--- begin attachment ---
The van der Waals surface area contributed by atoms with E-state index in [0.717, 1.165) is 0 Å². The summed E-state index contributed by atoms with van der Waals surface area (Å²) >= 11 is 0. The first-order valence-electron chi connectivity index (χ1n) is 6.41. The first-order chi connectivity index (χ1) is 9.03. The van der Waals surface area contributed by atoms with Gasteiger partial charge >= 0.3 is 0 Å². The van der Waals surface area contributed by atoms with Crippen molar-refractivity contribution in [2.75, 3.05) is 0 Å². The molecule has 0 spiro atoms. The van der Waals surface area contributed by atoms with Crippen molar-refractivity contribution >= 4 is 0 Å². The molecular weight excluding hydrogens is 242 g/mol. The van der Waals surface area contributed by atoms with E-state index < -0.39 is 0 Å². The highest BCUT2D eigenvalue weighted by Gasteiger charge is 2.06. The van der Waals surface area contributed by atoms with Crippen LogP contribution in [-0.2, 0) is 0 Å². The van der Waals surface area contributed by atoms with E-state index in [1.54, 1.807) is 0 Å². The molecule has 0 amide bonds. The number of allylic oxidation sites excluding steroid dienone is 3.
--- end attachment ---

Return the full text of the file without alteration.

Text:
The van der Waals surface area contributed by atoms with E-state index in [0.717, 1.165) is 0 Å². The summed E-state index contributed by atoms with van der Waals surface area (Å²) >= 11 is 0. The first-order valence-electron chi connectivity index (χ1n) is 6.41. The first-order chi connectivity index (χ1) is 9.03. The van der Waals surface area contributed by atoms with Gasteiger partial charge >= 0.3 is 0 Å². The van der Waals surface area contributed by atoms with Crippen molar-refractivity contribution in [2.75, 3.05) is 0 Å². The molecule has 0 spiro atoms. The van der Waals surface area contributed by atoms with Crippen molar-refractivity contribution >= 4 is 0 Å². The molecular weight excluding hydrogens is 242 g/mol. The van der Waals surface area contributed by atoms with E-state index < -0.39 is 0 Å². The highest BCUT2D eigenvalue weighted by Gasteiger charge is 2.06. The van der Waals surface area contributed by atoms with Crippen LogP contribution in [-0.2, 0) is 0 Å². The van der Waals surface area contributed by atoms with E-state index in [1.54, 1.807) is 0 Å². The molecule has 0 amide bonds. The number of allylic oxidation sites excluding steroid dienone is 3.